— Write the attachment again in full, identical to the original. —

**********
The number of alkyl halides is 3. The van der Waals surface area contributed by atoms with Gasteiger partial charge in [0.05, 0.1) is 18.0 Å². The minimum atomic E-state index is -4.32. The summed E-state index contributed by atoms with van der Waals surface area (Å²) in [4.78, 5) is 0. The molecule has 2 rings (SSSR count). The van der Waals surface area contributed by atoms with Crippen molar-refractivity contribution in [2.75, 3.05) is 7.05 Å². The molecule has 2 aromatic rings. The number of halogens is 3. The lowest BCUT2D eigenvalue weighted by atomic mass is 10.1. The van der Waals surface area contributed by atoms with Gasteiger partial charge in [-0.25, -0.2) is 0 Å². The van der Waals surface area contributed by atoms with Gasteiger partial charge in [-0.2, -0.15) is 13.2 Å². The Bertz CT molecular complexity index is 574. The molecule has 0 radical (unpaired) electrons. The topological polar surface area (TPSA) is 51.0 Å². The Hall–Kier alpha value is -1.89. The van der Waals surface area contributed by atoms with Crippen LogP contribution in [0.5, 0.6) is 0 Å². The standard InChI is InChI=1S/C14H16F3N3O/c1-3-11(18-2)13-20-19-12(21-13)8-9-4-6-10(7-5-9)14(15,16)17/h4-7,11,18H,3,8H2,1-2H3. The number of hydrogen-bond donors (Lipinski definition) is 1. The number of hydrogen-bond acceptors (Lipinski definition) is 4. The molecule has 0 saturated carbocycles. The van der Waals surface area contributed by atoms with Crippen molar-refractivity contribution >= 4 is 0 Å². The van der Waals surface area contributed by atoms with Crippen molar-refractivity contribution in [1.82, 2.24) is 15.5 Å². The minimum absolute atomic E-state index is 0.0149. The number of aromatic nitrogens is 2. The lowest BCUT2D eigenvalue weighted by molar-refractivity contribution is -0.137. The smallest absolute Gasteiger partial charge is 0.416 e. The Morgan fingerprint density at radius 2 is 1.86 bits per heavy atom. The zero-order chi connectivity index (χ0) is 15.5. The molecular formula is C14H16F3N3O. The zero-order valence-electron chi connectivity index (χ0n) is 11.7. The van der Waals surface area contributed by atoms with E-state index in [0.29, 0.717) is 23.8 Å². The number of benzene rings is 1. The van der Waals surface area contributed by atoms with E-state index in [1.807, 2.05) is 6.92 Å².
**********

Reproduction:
The number of alkyl halides is 3. The van der Waals surface area contributed by atoms with Gasteiger partial charge in [0.05, 0.1) is 18.0 Å². The minimum atomic E-state index is -4.32. The summed E-state index contributed by atoms with van der Waals surface area (Å²) in [4.78, 5) is 0. The molecule has 2 rings (SSSR count). The van der Waals surface area contributed by atoms with Crippen molar-refractivity contribution in [2.75, 3.05) is 7.05 Å². The molecule has 2 aromatic rings. The number of halogens is 3. The lowest BCUT2D eigenvalue weighted by atomic mass is 10.1. The van der Waals surface area contributed by atoms with Gasteiger partial charge in [-0.25, -0.2) is 0 Å². The van der Waals surface area contributed by atoms with Gasteiger partial charge in [-0.2, -0.15) is 13.2 Å². The Bertz CT molecular complexity index is 574. The molecule has 0 radical (unpaired) electrons. The topological polar surface area (TPSA) is 51.0 Å². The Hall–Kier alpha value is -1.89. The van der Waals surface area contributed by atoms with Crippen LogP contribution in [0.5, 0.6) is 0 Å². The standard InChI is InChI=1S/C14H16F3N3O/c1-3-11(18-2)13-20-19-12(21-13)8-9-4-6-10(7-5-9)14(15,16)17/h4-7,11,18H,3,8H2,1-2H3. The number of hydrogen-bond donors (Lipinski definition) is 1. The number of hydrogen-bond acceptors (Lipinski definition) is 4. The molecule has 0 saturated carbocycles. The van der Waals surface area contributed by atoms with Crippen molar-refractivity contribution >= 4 is 0 Å². The van der Waals surface area contributed by atoms with Crippen molar-refractivity contribution in [1.82, 2.24) is 15.5 Å². The minimum absolute atomic E-state index is 0.0149. The number of aromatic nitrogens is 2. The lowest BCUT2D eigenvalue weighted by molar-refractivity contribution is -0.137. The smallest absolute Gasteiger partial charge is 0.416 e. The Morgan fingerprint density at radius 2 is 1.86 bits per heavy atom. The zero-order chi connectivity index (χ0) is 15.5. The molecular formula is C14H16F3N3O. The zero-order valence-electron chi connectivity index (χ0n) is 11.7. The van der Waals surface area contributed by atoms with E-state index in [0.29, 0.717) is 23.8 Å². The number of benzene rings is 1. The van der Waals surface area contributed by atoms with E-state index in [1.807, 2.05) is 6.92 Å².